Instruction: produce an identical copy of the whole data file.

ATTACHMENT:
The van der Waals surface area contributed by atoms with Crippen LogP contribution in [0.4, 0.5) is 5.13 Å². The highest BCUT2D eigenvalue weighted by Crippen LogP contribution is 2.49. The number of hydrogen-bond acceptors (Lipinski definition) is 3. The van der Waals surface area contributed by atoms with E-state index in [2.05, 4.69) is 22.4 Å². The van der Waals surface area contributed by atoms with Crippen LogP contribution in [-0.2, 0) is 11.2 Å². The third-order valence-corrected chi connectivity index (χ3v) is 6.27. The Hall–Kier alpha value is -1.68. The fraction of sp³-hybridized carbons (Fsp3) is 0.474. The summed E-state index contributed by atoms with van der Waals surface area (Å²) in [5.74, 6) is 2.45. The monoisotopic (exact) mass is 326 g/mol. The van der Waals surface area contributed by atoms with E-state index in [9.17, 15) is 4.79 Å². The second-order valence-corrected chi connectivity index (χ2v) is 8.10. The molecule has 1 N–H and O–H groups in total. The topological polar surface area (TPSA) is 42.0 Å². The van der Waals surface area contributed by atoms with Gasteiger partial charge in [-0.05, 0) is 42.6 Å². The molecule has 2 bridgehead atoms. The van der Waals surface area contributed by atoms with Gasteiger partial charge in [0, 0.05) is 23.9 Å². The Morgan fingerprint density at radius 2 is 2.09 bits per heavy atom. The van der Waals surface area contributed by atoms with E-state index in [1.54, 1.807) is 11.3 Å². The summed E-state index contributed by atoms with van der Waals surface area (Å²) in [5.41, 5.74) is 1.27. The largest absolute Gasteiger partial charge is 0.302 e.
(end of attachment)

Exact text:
The van der Waals surface area contributed by atoms with Crippen LogP contribution in [0.4, 0.5) is 5.13 Å². The highest BCUT2D eigenvalue weighted by Crippen LogP contribution is 2.49. The number of hydrogen-bond acceptors (Lipinski definition) is 3. The van der Waals surface area contributed by atoms with E-state index in [2.05, 4.69) is 22.4 Å². The van der Waals surface area contributed by atoms with Crippen LogP contribution in [-0.2, 0) is 11.2 Å². The third-order valence-corrected chi connectivity index (χ3v) is 6.27. The Hall–Kier alpha value is -1.68. The fraction of sp³-hybridized carbons (Fsp3) is 0.474. The summed E-state index contributed by atoms with van der Waals surface area (Å²) in [5.74, 6) is 2.45. The monoisotopic (exact) mass is 326 g/mol. The van der Waals surface area contributed by atoms with E-state index in [9.17, 15) is 4.79 Å². The second-order valence-corrected chi connectivity index (χ2v) is 8.10. The molecule has 1 N–H and O–H groups in total. The topological polar surface area (TPSA) is 42.0 Å². The van der Waals surface area contributed by atoms with Gasteiger partial charge in [-0.05, 0) is 42.6 Å². The molecule has 2 bridgehead atoms. The van der Waals surface area contributed by atoms with Gasteiger partial charge in [0, 0.05) is 23.9 Å². The Morgan fingerprint density at radius 2 is 2.09 bits per heavy atom. The van der Waals surface area contributed by atoms with E-state index in [1.54, 1.807) is 11.3 Å². The summed E-state index contributed by atoms with van der Waals surface area (Å²) in [5.41, 5.74) is 1.27. The largest absolute Gasteiger partial charge is 0.302 e.